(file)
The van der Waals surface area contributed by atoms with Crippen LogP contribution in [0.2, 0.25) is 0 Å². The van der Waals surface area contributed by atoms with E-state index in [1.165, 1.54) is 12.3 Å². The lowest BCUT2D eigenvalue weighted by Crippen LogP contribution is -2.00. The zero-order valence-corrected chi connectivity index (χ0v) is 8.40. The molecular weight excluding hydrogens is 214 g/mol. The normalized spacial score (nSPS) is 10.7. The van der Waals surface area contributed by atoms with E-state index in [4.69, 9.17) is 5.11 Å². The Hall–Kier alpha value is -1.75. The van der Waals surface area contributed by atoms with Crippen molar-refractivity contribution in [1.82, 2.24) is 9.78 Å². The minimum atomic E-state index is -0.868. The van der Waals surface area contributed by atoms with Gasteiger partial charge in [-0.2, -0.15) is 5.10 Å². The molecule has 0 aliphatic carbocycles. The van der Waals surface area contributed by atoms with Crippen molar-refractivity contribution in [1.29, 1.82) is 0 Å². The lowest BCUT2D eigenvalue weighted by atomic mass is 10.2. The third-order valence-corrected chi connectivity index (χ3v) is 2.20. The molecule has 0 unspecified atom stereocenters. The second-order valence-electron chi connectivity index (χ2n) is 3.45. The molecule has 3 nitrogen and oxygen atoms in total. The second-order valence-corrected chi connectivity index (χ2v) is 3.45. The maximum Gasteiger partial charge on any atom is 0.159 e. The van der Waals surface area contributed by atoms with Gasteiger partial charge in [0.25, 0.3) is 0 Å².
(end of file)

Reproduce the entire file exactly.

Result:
The van der Waals surface area contributed by atoms with Crippen LogP contribution in [0.2, 0.25) is 0 Å². The van der Waals surface area contributed by atoms with E-state index in [1.165, 1.54) is 12.3 Å². The lowest BCUT2D eigenvalue weighted by Crippen LogP contribution is -2.00. The zero-order valence-corrected chi connectivity index (χ0v) is 8.40. The molecular weight excluding hydrogens is 214 g/mol. The normalized spacial score (nSPS) is 10.7. The van der Waals surface area contributed by atoms with E-state index in [4.69, 9.17) is 5.11 Å². The Hall–Kier alpha value is -1.75. The van der Waals surface area contributed by atoms with Crippen molar-refractivity contribution in [1.82, 2.24) is 9.78 Å². The minimum atomic E-state index is -0.868. The van der Waals surface area contributed by atoms with Gasteiger partial charge in [-0.2, -0.15) is 5.10 Å². The molecule has 0 aliphatic carbocycles. The van der Waals surface area contributed by atoms with Crippen molar-refractivity contribution in [1.29, 1.82) is 0 Å². The lowest BCUT2D eigenvalue weighted by atomic mass is 10.2. The third-order valence-corrected chi connectivity index (χ3v) is 2.20. The molecule has 0 unspecified atom stereocenters. The second-order valence-electron chi connectivity index (χ2n) is 3.45. The molecule has 3 nitrogen and oxygen atoms in total. The second-order valence-corrected chi connectivity index (χ2v) is 3.45. The maximum Gasteiger partial charge on any atom is 0.159 e. The van der Waals surface area contributed by atoms with Gasteiger partial charge in [0.25, 0.3) is 0 Å².